I love my job and I am so thankful for what I get to do every day. Planning the curriculum is intellectually stimulating, collaborating with teammates is reinvigorating, and trying innovative new ways to teach my students in inspiring. Despite all of these amazing elements of my job, what keeps me pushing through exhausted mornings has nothing to do with anything I could document in lesson plans. The relationship that I have with my students fuels everything I do in my classroom. The number one most important aspect of my job is showing my students that I believe in them and that I see them. It is so important to me that my students know that I see their unique strengths and talents, even if they are too quiet to show that side to their classmates. I'm driven to show up in my classroom every morning because I know that my students trust me to see them for who they are.
Watching this video of Angela Maiers at a conference in Iowa hit me on a personal and professional level. Half a million children surveyed in this study said that all they want is to know that they matter. Don't we all? I've been reflecting once again on the students in my class and what they ask for directly or silently. In this presentation, a panel of students vocalized their requests from their teachers. They said:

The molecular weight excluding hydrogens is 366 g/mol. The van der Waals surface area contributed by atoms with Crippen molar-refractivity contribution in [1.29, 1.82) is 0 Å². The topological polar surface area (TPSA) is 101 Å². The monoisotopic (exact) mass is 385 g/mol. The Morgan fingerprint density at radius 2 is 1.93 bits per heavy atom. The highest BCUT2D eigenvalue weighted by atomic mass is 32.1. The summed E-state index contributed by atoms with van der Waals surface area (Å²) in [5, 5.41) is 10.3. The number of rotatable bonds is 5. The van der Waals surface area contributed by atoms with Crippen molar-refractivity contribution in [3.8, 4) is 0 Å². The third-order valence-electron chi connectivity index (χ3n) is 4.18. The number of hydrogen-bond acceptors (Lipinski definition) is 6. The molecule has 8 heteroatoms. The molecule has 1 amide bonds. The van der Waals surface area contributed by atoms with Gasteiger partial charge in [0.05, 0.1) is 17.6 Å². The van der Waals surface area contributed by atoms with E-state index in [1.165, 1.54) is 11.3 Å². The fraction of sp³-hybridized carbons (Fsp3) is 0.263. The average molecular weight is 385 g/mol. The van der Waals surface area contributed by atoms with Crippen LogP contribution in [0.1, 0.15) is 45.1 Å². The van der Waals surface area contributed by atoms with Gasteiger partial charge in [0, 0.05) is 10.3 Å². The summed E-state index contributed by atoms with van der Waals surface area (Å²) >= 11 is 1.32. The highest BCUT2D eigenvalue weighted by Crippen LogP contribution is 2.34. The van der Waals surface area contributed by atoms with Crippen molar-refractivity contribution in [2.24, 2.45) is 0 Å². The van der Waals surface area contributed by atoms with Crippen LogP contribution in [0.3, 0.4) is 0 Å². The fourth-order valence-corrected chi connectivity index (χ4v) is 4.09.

-smile at me
-believe in me
-imagine with me
-help me ("let me ask questions, let me try hard things, show me how, don't tell me how")
My purpose as a teacher is so much more than to deliver curriculum. Angela Maiers said it perfectly when she said, "'You matter' is not a statement to make someone feel good. Mattering is a necessity, it is not a nicety... we were created for significance."